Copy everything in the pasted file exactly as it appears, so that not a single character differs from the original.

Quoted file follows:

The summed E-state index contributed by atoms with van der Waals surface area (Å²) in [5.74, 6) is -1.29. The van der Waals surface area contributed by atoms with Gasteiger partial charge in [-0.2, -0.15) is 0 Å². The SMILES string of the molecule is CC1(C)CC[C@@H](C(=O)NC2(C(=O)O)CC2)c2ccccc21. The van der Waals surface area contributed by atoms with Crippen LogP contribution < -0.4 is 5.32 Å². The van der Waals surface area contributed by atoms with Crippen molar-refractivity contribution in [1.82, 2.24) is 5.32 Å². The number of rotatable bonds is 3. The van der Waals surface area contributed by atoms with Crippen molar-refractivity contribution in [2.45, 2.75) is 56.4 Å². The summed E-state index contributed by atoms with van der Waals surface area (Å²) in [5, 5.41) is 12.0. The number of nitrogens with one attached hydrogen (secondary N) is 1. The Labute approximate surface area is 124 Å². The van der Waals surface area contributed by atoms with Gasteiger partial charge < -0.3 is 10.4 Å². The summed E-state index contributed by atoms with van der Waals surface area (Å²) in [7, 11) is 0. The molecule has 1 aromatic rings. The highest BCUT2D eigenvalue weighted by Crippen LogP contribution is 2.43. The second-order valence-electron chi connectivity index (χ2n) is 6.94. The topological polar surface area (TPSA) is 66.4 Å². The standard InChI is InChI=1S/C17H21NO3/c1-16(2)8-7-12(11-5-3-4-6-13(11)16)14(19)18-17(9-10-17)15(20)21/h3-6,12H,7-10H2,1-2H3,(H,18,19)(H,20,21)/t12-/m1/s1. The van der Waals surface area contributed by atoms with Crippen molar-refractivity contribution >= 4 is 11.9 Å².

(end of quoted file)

The summed E-state index contributed by atoms with van der Waals surface area (Å²) in [5.74, 6) is -1.29. The van der Waals surface area contributed by atoms with Gasteiger partial charge in [-0.2, -0.15) is 0 Å². The SMILES string of the molecule is CC1(C)CC[C@@H](C(=O)NC2(C(=O)O)CC2)c2ccccc21. The van der Waals surface area contributed by atoms with Crippen LogP contribution < -0.4 is 5.32 Å². The van der Waals surface area contributed by atoms with Crippen molar-refractivity contribution in [1.82, 2.24) is 5.32 Å². The number of rotatable bonds is 3. The van der Waals surface area contributed by atoms with Crippen molar-refractivity contribution in [2.45, 2.75) is 56.4 Å². The summed E-state index contributed by atoms with van der Waals surface area (Å²) in [5, 5.41) is 12.0. The number of nitrogens with one attached hydrogen (secondary N) is 1. The Labute approximate surface area is 124 Å². The van der Waals surface area contributed by atoms with Gasteiger partial charge < -0.3 is 10.4 Å². The summed E-state index contributed by atoms with van der Waals surface area (Å²) in [7, 11) is 0. The molecule has 1 aromatic rings. The highest BCUT2D eigenvalue weighted by Crippen LogP contribution is 2.43. The second-order valence-electron chi connectivity index (χ2n) is 6.94. The topological polar surface area (TPSA) is 66.4 Å². The standard InChI is InChI=1S/C17H21NO3/c1-16(2)8-7-12(11-5-3-4-6-13(11)16)14(19)18-17(9-10-17)15(20)21/h3-6,12H,7-10H2,1-2H3,(H,18,19)(H,20,21)/t12-/m1/s1. The van der Waals surface area contributed by atoms with Crippen molar-refractivity contribution >= 4 is 11.9 Å².